Can I find out what data is in the Steam Cloud for my games?

Out of idle curiosity I’m interested to know what files the Steam Cloud contains for my games.

Is there anyway of seeing this information, either via a Valve website or an application that maybe uses Steam API’s to interrogate the cloud?

Answer

There is a simple way to do this. All it requires is that you download the games through Steam.

After a game is downloaded, Steam will by default sync data from the Steam cloud to your computer. It also maintains an index file over the files being synced. It is easy to understand by opening it in a text editor.

Finding the Steam cloud index files

<Steam install folder>\userdata\<Steam ID>\<Application ID>\remotecache.vdf

Steam install folder: Defaults to “C:\Program Files\Steam” on Windows. You might have placed it elsewhere when you installed Steam.

Steam ID: If you only ever logged into one Steam account, you will only have one folder in the userdata folder which corresponds to your Steam ID. If not, you can find it in various ways. One way is using http://steamidfinder.com/.

Application ID: You can find this by looking at the URL of the game’s page on the Steam store, or use a service like http://steamdb.info/apps/ (you could also do reverse lookups by searching for the appid there).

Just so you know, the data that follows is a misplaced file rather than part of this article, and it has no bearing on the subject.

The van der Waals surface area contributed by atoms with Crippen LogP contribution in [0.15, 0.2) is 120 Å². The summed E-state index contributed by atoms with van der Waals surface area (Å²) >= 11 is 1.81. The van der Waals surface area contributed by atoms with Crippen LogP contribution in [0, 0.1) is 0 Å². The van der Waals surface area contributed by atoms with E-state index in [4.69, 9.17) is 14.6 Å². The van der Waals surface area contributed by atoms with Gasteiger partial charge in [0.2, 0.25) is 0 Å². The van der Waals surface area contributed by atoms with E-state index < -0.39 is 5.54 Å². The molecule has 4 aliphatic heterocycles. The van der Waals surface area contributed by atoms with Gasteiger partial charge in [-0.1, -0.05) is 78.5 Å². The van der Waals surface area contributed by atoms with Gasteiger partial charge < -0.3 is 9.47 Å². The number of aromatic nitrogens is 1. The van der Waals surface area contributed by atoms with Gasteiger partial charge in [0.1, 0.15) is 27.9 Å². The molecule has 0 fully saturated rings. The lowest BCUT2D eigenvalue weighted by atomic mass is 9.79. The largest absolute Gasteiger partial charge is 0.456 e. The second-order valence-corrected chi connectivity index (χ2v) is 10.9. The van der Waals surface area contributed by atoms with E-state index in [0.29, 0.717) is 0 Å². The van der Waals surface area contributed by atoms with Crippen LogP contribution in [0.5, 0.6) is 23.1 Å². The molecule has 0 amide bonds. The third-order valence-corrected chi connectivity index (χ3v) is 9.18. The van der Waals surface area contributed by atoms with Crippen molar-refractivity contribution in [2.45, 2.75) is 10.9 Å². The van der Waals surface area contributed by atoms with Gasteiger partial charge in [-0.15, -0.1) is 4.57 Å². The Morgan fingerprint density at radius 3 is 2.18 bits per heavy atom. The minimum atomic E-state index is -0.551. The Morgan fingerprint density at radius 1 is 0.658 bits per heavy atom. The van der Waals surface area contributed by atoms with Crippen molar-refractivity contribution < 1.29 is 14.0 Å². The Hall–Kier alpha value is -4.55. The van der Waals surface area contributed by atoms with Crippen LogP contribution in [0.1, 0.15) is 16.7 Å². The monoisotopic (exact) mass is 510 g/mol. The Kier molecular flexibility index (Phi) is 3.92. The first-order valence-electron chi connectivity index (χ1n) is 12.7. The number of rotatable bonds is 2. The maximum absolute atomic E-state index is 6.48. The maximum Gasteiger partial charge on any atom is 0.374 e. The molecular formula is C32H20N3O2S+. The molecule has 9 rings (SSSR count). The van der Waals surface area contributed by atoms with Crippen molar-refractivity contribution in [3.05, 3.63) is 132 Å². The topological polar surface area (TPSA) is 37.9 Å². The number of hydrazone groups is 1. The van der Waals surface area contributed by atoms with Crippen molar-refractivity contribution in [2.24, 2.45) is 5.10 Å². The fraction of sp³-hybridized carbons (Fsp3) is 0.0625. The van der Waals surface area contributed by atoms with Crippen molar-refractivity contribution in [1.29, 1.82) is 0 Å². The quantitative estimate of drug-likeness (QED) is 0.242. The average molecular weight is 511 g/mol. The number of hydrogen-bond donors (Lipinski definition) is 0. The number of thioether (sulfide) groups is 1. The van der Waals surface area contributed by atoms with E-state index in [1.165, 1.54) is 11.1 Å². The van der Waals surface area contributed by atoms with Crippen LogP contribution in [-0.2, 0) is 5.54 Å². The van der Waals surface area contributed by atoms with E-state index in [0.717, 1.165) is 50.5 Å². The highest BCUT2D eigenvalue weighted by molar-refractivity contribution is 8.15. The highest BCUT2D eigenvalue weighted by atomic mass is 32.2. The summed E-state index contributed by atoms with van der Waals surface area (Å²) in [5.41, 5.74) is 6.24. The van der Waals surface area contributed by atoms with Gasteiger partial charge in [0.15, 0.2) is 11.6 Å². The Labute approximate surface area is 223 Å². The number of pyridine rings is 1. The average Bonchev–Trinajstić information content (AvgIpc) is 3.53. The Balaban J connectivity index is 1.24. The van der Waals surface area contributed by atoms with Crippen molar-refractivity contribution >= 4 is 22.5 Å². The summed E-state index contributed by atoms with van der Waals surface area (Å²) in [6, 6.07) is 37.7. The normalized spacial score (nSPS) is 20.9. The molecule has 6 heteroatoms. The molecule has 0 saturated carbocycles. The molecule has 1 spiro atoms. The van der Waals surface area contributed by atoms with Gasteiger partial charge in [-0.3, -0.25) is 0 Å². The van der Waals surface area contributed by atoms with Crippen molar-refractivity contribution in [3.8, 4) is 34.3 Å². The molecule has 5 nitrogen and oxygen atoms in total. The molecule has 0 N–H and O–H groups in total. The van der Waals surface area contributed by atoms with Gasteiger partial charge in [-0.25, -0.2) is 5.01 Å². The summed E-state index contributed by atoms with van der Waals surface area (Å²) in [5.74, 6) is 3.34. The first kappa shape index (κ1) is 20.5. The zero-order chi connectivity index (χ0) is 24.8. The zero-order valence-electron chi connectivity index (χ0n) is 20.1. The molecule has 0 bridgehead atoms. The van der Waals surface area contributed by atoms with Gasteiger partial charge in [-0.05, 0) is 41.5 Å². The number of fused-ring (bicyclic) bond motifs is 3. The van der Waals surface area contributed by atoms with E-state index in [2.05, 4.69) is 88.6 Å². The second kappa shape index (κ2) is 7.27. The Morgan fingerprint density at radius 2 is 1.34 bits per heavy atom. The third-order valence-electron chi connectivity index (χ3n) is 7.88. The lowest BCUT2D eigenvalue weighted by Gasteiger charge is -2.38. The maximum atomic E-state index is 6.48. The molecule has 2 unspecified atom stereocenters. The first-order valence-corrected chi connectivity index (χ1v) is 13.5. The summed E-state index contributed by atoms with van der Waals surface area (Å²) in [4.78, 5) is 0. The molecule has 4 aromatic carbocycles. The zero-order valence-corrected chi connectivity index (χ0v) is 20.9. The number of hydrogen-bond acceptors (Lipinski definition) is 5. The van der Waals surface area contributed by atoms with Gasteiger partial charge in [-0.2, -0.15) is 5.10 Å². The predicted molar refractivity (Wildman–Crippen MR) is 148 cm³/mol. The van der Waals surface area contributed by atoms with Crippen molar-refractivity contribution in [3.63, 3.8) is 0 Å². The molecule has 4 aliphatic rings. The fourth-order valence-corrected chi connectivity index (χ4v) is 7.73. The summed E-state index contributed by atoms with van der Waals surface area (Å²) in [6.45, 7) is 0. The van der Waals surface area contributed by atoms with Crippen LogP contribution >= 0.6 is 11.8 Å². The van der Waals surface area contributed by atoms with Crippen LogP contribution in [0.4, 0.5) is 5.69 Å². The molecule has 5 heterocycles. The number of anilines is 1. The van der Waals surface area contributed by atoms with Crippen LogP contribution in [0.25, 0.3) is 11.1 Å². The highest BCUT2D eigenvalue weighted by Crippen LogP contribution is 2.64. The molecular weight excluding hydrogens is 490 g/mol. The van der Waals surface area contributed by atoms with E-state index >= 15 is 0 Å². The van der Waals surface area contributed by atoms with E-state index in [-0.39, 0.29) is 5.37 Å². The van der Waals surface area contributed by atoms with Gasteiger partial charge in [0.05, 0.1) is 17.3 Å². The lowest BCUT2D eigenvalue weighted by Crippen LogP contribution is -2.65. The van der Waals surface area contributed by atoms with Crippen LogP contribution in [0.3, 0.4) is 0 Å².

Understanding the Steam Cloud index files

Here is an example of the save file sync settings for my Torchlight game:

"41500"
{
    "saves.cmp"
    {
        "root"      "0"
        "size"      "41558"
        "localtime"     "1327594410"
        "time"      "1327594409"
        "remotetime"        "1327594409"
        "sha"       "eae12f0e95dc5d5c65c18cd2991eb04d54714f30"
        "syncstate"     "1"
        "persiststate"      "0"
        "platformstosync2"      "-1"
    }
}

As you can see, the file in question is named “saves.cmp”. It will be located in a folder specified by the “root” setting. I haven’t researched on all possible locations, but “0” indicates that the file is located in a folder named “remote” in the same folder as the index file, “1” indicates the game’s install folder (which you can get to with the “browse local files” option from steam), and “2” indicates your documents folder in Windows.

All you then need to do is go find the files specified by the index files :). This method is all manual, but I believe it answers your question.

Attribution
Source : Link , Question Author : Rob , Answer Author : Twisted Code

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